Neeson's action film credits are reliably unreliable, alternating between utter wastes of time and enjoyably macho fantasies, but he's developed a groove with Jaume Collet-Serra ever since 2011's Unknown.
That's not necessarily a problem in the Collet-Serra Cinematic Universe, but "The Commuter's" breakneck incoherence - not to mention a generally dour demeanor, shorter on incidental humor than most of the helmer's work - makes it a notch less fun than those previous ex-trash-aganzas. He has a wife and a teenage son heading off to college in a few months and his life is pretty mundane and boring until one day when he gets fired. Farmiga was interesting though and different from her other roles. There's Shazad Latif as the business bro, Andy Nyman as the chatty neighbor, Florence Pugh as the punk teen - everyone is playing a part in the most literal sense possible (and with the clunky dialogue to boot), but it comes together. If MacCauley can identify a passenger who, as Joanna describes "does not belong", he will be rewarded with $100,000 cash. "If the train don't kill me", the conductor says, "then the people will". He only pays off the reference by having Michael flip off an asshole stockbroker riding the train with him, openly disdainful of taking public transportation.
As indicated by the reason behind MacCauley's desperation, there's a little class commentary at work in The Commuter. It's an evolution of the save-the-princess model of storytelling, only refitted to aging suburbanite pop culture fans who still want to feel like Han Solo or Clint Eastwood, and it's a niche that Liam Neeson has found himself very comfortable in.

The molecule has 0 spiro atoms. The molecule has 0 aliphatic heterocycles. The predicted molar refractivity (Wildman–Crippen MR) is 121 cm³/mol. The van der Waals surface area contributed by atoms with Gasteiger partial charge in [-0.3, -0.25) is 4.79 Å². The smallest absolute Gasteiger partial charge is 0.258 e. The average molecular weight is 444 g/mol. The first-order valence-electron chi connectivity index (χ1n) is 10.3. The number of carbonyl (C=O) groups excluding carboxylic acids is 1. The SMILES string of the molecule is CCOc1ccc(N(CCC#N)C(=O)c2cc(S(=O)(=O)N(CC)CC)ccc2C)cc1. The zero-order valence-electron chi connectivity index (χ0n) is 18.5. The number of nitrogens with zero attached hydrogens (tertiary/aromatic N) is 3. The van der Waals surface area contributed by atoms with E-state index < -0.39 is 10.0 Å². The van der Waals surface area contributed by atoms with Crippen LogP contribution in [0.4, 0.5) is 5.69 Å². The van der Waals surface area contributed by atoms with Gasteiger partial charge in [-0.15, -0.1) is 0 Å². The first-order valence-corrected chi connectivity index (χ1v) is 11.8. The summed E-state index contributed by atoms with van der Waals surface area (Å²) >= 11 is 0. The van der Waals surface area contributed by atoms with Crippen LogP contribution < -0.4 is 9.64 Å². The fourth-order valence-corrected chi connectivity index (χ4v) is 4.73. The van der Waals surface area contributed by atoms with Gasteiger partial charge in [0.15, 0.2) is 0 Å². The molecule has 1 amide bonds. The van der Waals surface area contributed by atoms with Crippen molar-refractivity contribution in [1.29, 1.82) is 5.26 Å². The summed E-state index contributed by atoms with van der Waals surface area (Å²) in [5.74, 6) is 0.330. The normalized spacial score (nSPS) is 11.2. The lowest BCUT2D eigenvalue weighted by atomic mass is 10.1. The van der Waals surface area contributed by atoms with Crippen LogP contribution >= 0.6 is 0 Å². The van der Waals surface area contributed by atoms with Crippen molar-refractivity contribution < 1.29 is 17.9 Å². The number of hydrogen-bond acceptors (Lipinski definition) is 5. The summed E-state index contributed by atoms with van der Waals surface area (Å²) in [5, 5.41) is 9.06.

Or close to it, anyway.
If there's a gripe worth holding against the film it's that Collet-Serra is already repeating his greatest hits with Neeson, lifting Non-Stop's "search for the culprit" structure, the only difference being that in The Commuter the culprit isn't actually guilty of a crime. The plot mechanics don't matter almost so much as the visceral feelings of strength and relevance that a film like this imbues, and sometimes it's nice just to get caught up in a stupid fantasy.
Neeson has suggested that, at 65, he's nearing the end of the line.
At its heart, The Commuter is very much a how movie rather than a why movie.
Lest audiences put too much tortuous thought into the motives or endgame of pretty much anyone in this scenario, Collet-Serra cranks up this locomotive as he knows best, building as much breathless, senseless real-time momentum as possible before train and plot go simultaneously, albeit spectacularly, off the rails.
The result is a piece of glorified B-movie action-suspense that is just watchable enough to justify in a late-night pinch, but nothing that would hold up in the light of day. How is he going to survive bringing an electric guitar to a knife fight? The supporting cast is fine but without any real standouts. And it's a formula that works. Neeson and Collet-Serra's whooshing, whiplash-inducing fourth collaboration could as easily be titled "Run Non-Stop Into the Unknown" - a moving-train whodunit that makes Kenneth Branagh's jacked-up "Murder on the Orient Express" remake look like "Jeanne Dielman" by comparison, it's so concerned with its own sheer speed that any semblance of storytelling logic is left waving from the platform. Planes, check; trains, check; there are only so many more places to go that are quite so contained as environments for a man to suffer a crisis of conscience, but it's hard not to hope that the options will be limitless. Then a stretch limo, maybe?
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